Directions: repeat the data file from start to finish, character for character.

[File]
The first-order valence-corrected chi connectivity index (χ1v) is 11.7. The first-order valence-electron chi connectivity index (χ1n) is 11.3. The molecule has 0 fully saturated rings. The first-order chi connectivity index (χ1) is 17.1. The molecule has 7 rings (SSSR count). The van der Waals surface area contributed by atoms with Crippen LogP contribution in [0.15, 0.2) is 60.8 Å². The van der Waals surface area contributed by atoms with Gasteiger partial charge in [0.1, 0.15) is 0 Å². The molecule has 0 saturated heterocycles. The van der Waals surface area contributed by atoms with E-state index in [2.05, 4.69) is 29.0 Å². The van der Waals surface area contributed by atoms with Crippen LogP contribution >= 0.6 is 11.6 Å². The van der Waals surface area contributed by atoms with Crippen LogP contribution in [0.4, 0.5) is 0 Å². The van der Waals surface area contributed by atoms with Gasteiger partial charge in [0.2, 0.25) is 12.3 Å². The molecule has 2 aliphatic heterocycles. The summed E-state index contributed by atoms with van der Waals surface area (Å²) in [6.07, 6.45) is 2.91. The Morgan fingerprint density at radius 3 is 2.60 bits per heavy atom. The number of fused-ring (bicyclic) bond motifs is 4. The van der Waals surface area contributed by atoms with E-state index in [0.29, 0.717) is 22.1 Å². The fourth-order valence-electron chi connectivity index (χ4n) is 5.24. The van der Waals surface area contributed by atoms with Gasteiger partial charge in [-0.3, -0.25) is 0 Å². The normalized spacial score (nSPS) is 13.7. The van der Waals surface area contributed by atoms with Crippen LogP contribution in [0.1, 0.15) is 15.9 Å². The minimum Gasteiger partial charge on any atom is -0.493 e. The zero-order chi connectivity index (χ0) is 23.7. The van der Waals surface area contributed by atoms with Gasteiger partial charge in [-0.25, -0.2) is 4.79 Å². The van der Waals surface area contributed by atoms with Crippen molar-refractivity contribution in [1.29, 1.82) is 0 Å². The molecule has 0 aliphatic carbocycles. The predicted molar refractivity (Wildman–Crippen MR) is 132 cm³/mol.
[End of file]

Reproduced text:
The first-order valence-corrected chi connectivity index (χ1v) is 11.7. The first-order valence-electron chi connectivity index (χ1n) is 11.3. The molecule has 0 fully saturated rings. The first-order chi connectivity index (χ1) is 17.1. The molecule has 7 rings (SSSR count). The van der Waals surface area contributed by atoms with Crippen LogP contribution in [0.15, 0.2) is 60.8 Å². The van der Waals surface area contributed by atoms with Gasteiger partial charge in [0.1, 0.15) is 0 Å². The molecule has 0 saturated heterocycles. The van der Waals surface area contributed by atoms with E-state index in [2.05, 4.69) is 29.0 Å². The van der Waals surface area contributed by atoms with Crippen LogP contribution >= 0.6 is 11.6 Å². The van der Waals surface area contributed by atoms with Crippen LogP contribution in [0.4, 0.5) is 0 Å². The van der Waals surface area contributed by atoms with Gasteiger partial charge in [0.2, 0.25) is 12.3 Å². The molecule has 2 aliphatic heterocycles. The summed E-state index contributed by atoms with van der Waals surface area (Å²) in [6.07, 6.45) is 2.91. The Morgan fingerprint density at radius 3 is 2.60 bits per heavy atom. The number of fused-ring (bicyclic) bond motifs is 4. The van der Waals surface area contributed by atoms with E-state index in [0.29, 0.717) is 22.1 Å². The fourth-order valence-electron chi connectivity index (χ4n) is 5.24. The van der Waals surface area contributed by atoms with Gasteiger partial charge in [-0.3, -0.25) is 0 Å². The normalized spacial score (nSPS) is 13.7. The van der Waals surface area contributed by atoms with Crippen LogP contribution in [0.1, 0.15) is 15.9 Å². The minimum Gasteiger partial charge on any atom is -0.493 e. The zero-order chi connectivity index (χ0) is 23.7. The van der Waals surface area contributed by atoms with Gasteiger partial charge in [-0.25, -0.2) is 4.79 Å². The van der Waals surface area contributed by atoms with Crippen molar-refractivity contribution in [1.29, 1.82) is 0 Å². The molecule has 0 aliphatic carbocycles. The predicted molar refractivity (Wildman–Crippen MR) is 132 cm³/mol.